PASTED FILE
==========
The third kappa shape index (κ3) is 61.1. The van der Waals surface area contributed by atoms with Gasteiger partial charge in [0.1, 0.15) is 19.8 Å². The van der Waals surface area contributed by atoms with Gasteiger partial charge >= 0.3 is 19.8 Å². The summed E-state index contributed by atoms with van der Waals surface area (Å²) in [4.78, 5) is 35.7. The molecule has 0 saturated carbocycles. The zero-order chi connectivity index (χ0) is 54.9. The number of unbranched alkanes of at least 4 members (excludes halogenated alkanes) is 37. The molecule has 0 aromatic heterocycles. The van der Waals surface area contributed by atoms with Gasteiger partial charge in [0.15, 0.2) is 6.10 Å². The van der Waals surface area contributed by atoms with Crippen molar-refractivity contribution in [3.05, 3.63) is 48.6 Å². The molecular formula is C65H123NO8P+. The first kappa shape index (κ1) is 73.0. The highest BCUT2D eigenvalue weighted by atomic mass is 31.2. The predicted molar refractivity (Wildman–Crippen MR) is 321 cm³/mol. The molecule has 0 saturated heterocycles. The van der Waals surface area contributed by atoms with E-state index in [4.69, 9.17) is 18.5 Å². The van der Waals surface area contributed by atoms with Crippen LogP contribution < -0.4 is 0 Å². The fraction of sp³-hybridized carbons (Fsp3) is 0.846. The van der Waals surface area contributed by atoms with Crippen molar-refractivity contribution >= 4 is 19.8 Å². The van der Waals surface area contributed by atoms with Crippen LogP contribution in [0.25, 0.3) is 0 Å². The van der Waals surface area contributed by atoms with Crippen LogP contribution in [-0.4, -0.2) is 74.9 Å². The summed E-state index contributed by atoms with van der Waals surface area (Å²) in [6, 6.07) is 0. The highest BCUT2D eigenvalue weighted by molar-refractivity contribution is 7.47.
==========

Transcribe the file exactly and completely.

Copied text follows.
The third kappa shape index (κ3) is 61.1. The van der Waals surface area contributed by atoms with Gasteiger partial charge in [0.1, 0.15) is 19.8 Å². The van der Waals surface area contributed by atoms with Gasteiger partial charge >= 0.3 is 19.8 Å². The summed E-state index contributed by atoms with van der Waals surface area (Å²) in [4.78, 5) is 35.7. The molecule has 0 saturated carbocycles. The zero-order chi connectivity index (χ0) is 54.9. The number of unbranched alkanes of at least 4 members (excludes halogenated alkanes) is 37. The molecule has 0 aromatic heterocycles. The van der Waals surface area contributed by atoms with Gasteiger partial charge in [0.15, 0.2) is 6.10 Å². The van der Waals surface area contributed by atoms with Crippen molar-refractivity contribution in [3.05, 3.63) is 48.6 Å². The molecular formula is C65H123NO8P+. The first kappa shape index (κ1) is 73.0. The highest BCUT2D eigenvalue weighted by atomic mass is 31.2. The predicted molar refractivity (Wildman–Crippen MR) is 321 cm³/mol. The molecule has 0 saturated heterocycles. The van der Waals surface area contributed by atoms with E-state index in [4.69, 9.17) is 18.5 Å². The van der Waals surface area contributed by atoms with Crippen LogP contribution < -0.4 is 0 Å². The fraction of sp³-hybridized carbons (Fsp3) is 0.846. The van der Waals surface area contributed by atoms with Crippen molar-refractivity contribution >= 4 is 19.8 Å². The van der Waals surface area contributed by atoms with Crippen LogP contribution in [0.25, 0.3) is 0 Å². The van der Waals surface area contributed by atoms with Crippen LogP contribution in [-0.4, -0.2) is 74.9 Å². The summed E-state index contributed by atoms with van der Waals surface area (Å²) in [6, 6.07) is 0. The highest BCUT2D eigenvalue weighted by molar-refractivity contribution is 7.47.